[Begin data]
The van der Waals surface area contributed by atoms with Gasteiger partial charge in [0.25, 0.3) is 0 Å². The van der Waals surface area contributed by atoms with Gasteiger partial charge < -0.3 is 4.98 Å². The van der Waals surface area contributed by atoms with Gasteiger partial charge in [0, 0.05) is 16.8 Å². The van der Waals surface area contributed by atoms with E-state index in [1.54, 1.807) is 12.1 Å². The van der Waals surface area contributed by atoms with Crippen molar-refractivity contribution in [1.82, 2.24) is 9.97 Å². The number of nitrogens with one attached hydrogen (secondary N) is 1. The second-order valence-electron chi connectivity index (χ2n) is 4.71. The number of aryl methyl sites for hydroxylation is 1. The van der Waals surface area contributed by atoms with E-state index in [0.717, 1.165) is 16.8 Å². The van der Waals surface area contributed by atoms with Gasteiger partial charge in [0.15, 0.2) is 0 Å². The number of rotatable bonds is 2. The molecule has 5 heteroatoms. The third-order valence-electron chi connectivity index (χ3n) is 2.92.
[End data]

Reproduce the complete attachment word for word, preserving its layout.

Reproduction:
The van der Waals surface area contributed by atoms with Gasteiger partial charge in [0.25, 0.3) is 0 Å². The van der Waals surface area contributed by atoms with Gasteiger partial charge < -0.3 is 4.98 Å². The van der Waals surface area contributed by atoms with Gasteiger partial charge in [0, 0.05) is 16.8 Å². The van der Waals surface area contributed by atoms with E-state index in [1.54, 1.807) is 12.1 Å². The van der Waals surface area contributed by atoms with Crippen molar-refractivity contribution in [1.82, 2.24) is 9.97 Å². The number of nitrogens with one attached hydrogen (secondary N) is 1. The second-order valence-electron chi connectivity index (χ2n) is 4.71. The number of aryl methyl sites for hydroxylation is 1. The van der Waals surface area contributed by atoms with E-state index in [0.717, 1.165) is 16.8 Å². The van der Waals surface area contributed by atoms with Gasteiger partial charge in [0.15, 0.2) is 0 Å². The number of rotatable bonds is 2. The molecule has 5 heteroatoms. The third-order valence-electron chi connectivity index (χ3n) is 2.92.